LINCOLN — Doubling fines, mandating ignition interlocks and making bars legally liable when they serve drunken patrons are among the wide variety of ways Nebraska lawmakers are seeking to get tough on drunken drivers.
About a half-dozen measures dealing with drunken driving were introduced Wednesday, the final day of bill introductions for the 2011 session.
“I am so excited to see the Legislature is willing to take up this issue again,'' said Simera Reynolds of Nebraska's chapter of Mothers Against Drunk Driving. “We really believe this is a way to save lives.''
Three high-profile cases in the Omaha area last fall, in which innocent people were killed by drunken drivers, ensured that this session would be one in which new approaches to tackling the problem would get a look.
Two of the measures seek to expand the use of ignition interlocks, a device that measures alcohol on a driver's breath before the engine can be started.
Legislative Bill 625, by State Sen. Tony Fulton of Lincoln, would mandate that drunken drivers have their licenses revoked and would require judges to order them to use interlocks.
Conviction on a first offense, for example, would require 30 days without driving followed by five months using an interlock. Conviction on a third offense would mean one year without driving followed by 14 years of using an interlock.
LB 667, by Sen. Mike Flood of Norfolk, would expand interlock use. But the bill is controversial because it would repeal the state's current administrative license revocation law, or ALR.
Flood's bill would make getting an interlock a condition of bail after a drunken driving arrest and would make interlocks mandatory for anyone wishing to drive after a first or second offense.
Drunken driving opponents are split on Flood's approach. Project Extra Mile, an Omaha group focused on stopping teen drinking, opposes repealing ALR.
MADD also backs ALR but is open to other approaches that would provide swift and sure punishment and keep drunken drivers from repeatedly getting behind the wheel, Reynolds said.
Both bills would create a new crime of drunken driving with a child in the car. Fulton's bill would make the offense a felony.
Reynolds said both bills address a current gap in Nebraska law, illustrated by a recent case in which a 6-year-old in Omaha was severely injured in a vehicle driven by her father. He has been charged with felony drunken driving and felony child abuse.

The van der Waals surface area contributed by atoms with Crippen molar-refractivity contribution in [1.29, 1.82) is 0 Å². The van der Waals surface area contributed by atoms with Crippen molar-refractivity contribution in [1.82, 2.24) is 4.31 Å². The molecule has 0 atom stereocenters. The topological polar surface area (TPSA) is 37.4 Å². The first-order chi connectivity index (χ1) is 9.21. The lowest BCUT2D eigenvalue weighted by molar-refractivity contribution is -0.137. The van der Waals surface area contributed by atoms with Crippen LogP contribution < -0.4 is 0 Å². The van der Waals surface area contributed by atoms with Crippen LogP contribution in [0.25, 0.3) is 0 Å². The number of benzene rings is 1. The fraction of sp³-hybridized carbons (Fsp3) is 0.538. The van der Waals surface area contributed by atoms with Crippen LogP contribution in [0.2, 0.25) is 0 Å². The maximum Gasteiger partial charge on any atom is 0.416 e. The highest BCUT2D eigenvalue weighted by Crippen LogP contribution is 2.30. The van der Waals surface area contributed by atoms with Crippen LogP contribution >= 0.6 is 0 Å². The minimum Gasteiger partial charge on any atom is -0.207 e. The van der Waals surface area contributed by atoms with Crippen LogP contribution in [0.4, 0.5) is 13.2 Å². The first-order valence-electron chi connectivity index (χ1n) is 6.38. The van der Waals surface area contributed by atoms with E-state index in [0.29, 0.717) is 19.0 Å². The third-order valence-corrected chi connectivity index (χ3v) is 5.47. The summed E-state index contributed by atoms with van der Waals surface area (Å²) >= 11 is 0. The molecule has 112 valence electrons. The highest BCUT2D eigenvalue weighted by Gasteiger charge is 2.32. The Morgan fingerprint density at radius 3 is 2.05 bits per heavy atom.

“Every child deserves a designated driver and a safe ride home,'' Reynolds said.
Two of the bills address drinking and boating. Flood's bill would create sterner penalties for drinking while boating and would extend the law to personal watercraft. LB 554 by Sen. John Harms of Scottsbluff would prohibit open containers on boats.
Flood's proposal contains several other provisions, including making DUI causing severe bodily injury a distinct crime and making it a felony to procure alcohol for a minor who goes on to cause death or serious injury.
Other drunken driving bills introduced Wednesday:
LB 693, by Sen. Tom Carlson of Holdrege, would make bars liable for damages caused by drunken patrons they serve. Nebraska is one of about a dozen states that do not have such “dram shop'' liability, long opposed by the state's bar owners.
LB 675, introduced by Sen. Pete Pirsch of Omaha, would double the fines for drunken driving convictions. The fine for a first offense would rise from $500 to $1,000. For a third offense, the fine would rise from $600 to $1,200.
Pirsch's bill also would increase penalties for hit-and-run drivers involved in accidents that cause a death or serious injury. Another provision would make it illegal for repeat drunken drivers to drive with as little as 0.02 percent alcohol in their blood.
LB 659, introduced by Sen. Russ Karpisek of Wilber, would make it a crime to drive after using a controlled substance. The bill would apply when any amount of a drug or medication not prescribed by a doctor is found in blood or urine tests.
Drivers could defend themselves against criminal charges by showing they were following doctors' orders in taking the drug or medication.
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